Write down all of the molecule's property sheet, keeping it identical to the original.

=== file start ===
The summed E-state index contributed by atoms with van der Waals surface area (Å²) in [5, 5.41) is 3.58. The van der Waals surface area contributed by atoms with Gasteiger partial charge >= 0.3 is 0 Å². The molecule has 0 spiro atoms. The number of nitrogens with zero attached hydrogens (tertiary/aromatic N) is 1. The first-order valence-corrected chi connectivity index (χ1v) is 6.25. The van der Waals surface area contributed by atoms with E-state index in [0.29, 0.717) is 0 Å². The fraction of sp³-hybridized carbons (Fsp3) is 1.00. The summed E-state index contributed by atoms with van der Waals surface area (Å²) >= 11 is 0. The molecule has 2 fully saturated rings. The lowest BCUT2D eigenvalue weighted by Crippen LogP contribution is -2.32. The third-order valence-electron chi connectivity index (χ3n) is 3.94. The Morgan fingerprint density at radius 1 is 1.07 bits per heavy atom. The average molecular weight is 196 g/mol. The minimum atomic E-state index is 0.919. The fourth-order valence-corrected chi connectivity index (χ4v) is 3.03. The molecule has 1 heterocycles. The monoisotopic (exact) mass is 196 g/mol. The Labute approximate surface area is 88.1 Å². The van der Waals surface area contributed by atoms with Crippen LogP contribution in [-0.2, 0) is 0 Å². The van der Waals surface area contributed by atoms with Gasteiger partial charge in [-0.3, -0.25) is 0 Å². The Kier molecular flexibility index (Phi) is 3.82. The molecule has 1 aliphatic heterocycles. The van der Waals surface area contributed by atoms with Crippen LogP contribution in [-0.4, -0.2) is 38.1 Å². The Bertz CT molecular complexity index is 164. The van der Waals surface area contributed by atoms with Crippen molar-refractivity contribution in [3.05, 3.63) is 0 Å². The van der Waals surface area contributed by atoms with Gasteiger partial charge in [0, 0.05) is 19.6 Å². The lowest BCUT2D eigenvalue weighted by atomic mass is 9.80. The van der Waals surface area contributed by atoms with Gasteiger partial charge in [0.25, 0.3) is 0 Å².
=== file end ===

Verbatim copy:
The summed E-state index contributed by atoms with van der Waals surface area (Å²) in [5, 5.41) is 3.58. The van der Waals surface area contributed by atoms with Gasteiger partial charge >= 0.3 is 0 Å². The molecule has 0 spiro atoms. The number of nitrogens with zero attached hydrogens (tertiary/aromatic N) is 1. The first-order valence-corrected chi connectivity index (χ1v) is 6.25. The van der Waals surface area contributed by atoms with E-state index in [0.29, 0.717) is 0 Å². The fraction of sp³-hybridized carbons (Fsp3) is 1.00. The summed E-state index contributed by atoms with van der Waals surface area (Å²) >= 11 is 0. The molecule has 2 fully saturated rings. The lowest BCUT2D eigenvalue weighted by Crippen LogP contribution is -2.32. The third-order valence-electron chi connectivity index (χ3n) is 3.94. The Morgan fingerprint density at radius 1 is 1.07 bits per heavy atom. The average molecular weight is 196 g/mol. The minimum atomic E-state index is 0.919. The fourth-order valence-corrected chi connectivity index (χ4v) is 3.03. The molecule has 1 heterocycles. The monoisotopic (exact) mass is 196 g/mol. The Labute approximate surface area is 88.1 Å². The van der Waals surface area contributed by atoms with Crippen LogP contribution in [-0.2, 0) is 0 Å². The van der Waals surface area contributed by atoms with Gasteiger partial charge in [-0.3, -0.25) is 0 Å². The Kier molecular flexibility index (Phi) is 3.82. The molecule has 1 aliphatic heterocycles. The van der Waals surface area contributed by atoms with Crippen LogP contribution in [-0.4, -0.2) is 38.1 Å². The Bertz CT molecular complexity index is 164. The van der Waals surface area contributed by atoms with Crippen molar-refractivity contribution in [3.05, 3.63) is 0 Å². The van der Waals surface area contributed by atoms with Gasteiger partial charge in [0, 0.05) is 19.6 Å². The lowest BCUT2D eigenvalue weighted by atomic mass is 9.80. The van der Waals surface area contributed by atoms with Gasteiger partial charge in [0.25, 0.3) is 0 Å².